Second, the defendant argued that the plaintiff was only entitled to recovery for injuries actually sustained, in order to put her in the position she would have been in without the injury. Id.; See, Home Insurance Co. v. North River Insurance Co., 192 Ga. App. 551 (1989); MCI Communications Services, Inc. v. CMES, Inc. 291 Ga. 461 (2012). As such, the appropriate measure of the plaintiff’s medical expenses (and the amount required to make her “whole”) were the actual expenses paid by the workers’ compensation carrier, not the inflated “retail rates.” Id.
In response, the plaintiff argued that evidence of the Board’s fee schedule would violate the collateral source rule, and that the fee schedule was inapplicable because the on-going suit was against a third-party, not the plaintiff’s employer. Order at 6. The judge concluded that the plaintiff was only entitled to recover her “reasonable and necessary” medical expenses, which were the expenses actually paid by her employer for medical treatment, not the “retail rates.” Id. at 6-7. The judge did not address the defendant’s alternative arguments. However, the judge noted that the defendant was prohibited from mentioning that the expenses were paid by the employer pursuant to the “collateral source rule,” and was prohibited from stating that the bills had been reduced from the “retail rates.” Id. Accordingly, the judge held that it was up to the parties to determine how to present evidence of the amount of plaintiff’s medical expenses without revealing that they were paid by another party. Id. at 7.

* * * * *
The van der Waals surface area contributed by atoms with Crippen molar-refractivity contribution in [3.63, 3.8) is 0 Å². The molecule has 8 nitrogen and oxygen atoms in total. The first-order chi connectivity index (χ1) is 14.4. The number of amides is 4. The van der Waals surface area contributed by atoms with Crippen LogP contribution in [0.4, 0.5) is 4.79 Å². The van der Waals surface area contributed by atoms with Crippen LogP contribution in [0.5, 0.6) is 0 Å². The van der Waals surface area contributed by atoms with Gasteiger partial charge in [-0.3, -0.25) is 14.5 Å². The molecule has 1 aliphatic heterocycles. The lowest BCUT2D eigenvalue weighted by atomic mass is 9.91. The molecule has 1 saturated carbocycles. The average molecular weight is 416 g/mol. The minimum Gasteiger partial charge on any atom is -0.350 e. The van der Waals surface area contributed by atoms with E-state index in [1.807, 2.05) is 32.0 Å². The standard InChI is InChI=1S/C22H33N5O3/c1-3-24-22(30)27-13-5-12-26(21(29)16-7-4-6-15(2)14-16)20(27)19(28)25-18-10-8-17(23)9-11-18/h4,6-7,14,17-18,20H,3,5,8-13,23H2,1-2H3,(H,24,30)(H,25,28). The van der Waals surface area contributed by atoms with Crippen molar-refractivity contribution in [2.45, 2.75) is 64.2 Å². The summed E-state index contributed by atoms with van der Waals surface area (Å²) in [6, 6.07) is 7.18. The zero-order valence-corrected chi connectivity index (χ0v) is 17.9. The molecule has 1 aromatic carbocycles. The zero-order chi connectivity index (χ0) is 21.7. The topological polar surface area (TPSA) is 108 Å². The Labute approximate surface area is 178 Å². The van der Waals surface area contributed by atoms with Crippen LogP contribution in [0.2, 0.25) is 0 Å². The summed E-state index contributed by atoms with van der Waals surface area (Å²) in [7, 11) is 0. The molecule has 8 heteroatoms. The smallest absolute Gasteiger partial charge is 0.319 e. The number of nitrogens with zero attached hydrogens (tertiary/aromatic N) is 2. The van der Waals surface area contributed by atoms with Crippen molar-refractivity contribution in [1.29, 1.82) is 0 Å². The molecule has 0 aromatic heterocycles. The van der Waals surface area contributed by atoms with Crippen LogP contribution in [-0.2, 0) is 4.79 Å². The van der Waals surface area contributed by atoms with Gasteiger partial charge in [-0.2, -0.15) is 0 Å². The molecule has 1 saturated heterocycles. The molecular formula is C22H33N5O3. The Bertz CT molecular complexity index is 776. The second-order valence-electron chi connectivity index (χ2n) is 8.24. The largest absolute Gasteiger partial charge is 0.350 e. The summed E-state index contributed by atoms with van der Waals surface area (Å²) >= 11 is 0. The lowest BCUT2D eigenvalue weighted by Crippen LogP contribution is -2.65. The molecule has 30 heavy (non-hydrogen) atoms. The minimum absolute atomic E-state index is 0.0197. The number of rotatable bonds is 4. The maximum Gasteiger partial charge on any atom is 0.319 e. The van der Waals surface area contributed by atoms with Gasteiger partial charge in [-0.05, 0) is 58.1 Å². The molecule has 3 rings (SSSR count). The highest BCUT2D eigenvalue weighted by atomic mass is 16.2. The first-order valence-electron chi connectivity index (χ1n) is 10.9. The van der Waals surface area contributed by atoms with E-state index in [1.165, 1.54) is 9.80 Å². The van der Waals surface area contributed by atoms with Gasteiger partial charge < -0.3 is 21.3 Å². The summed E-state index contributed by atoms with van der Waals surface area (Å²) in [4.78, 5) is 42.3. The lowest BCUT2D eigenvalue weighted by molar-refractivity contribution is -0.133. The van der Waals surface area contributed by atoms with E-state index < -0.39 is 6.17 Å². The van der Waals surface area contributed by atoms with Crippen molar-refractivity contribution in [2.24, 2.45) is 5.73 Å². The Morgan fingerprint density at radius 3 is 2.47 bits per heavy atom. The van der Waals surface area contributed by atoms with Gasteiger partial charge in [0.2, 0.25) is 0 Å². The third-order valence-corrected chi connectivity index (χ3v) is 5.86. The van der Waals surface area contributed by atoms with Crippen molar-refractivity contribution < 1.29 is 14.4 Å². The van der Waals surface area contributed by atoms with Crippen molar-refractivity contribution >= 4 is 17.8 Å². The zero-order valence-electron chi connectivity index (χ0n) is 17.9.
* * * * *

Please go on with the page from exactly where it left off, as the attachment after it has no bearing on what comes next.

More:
This ruling presents a prime opportunity for defendants in certain personal injury cases to attempt to reduce the amount of medical expenses presented to the jury at trial. It also serves as (at least limited) validation for the lament of multitudes of defense attorneys across the country that the “retail rates” for medical services do not accurately reflect the “reasonable and necessary costs” of medical treatment because virtually no person or entity actually pays the “retail rate.” Allowing a plaintiff to recover for medical expenses which were not actually sustained amounts to a windfall for the plaintiff which goes above and beyond the proscribed goal of damages—to make the plaintiff whole.
Obviously, the above case represents only a single ruling by one trial court judge, and it is not binding precedent. However, the Order is well-reasoned and may provide persuasive support in other cases.
Also, questions remain regarding whether, and how far, this ruling can be extended in the context of presenting “reasonable and necessary” medical expenses at trial. For example, one possible extension is in the context of cases where Medicare pays for the plaintiff’s medical treatment. Only time will tell whether this ruling represents a temporary aberration, or marks a new trend regarding what evidence of medical expenses can be presented at trial. Regardless, Judge Lawson’s Order provides valuable support for this type of argument in future cases.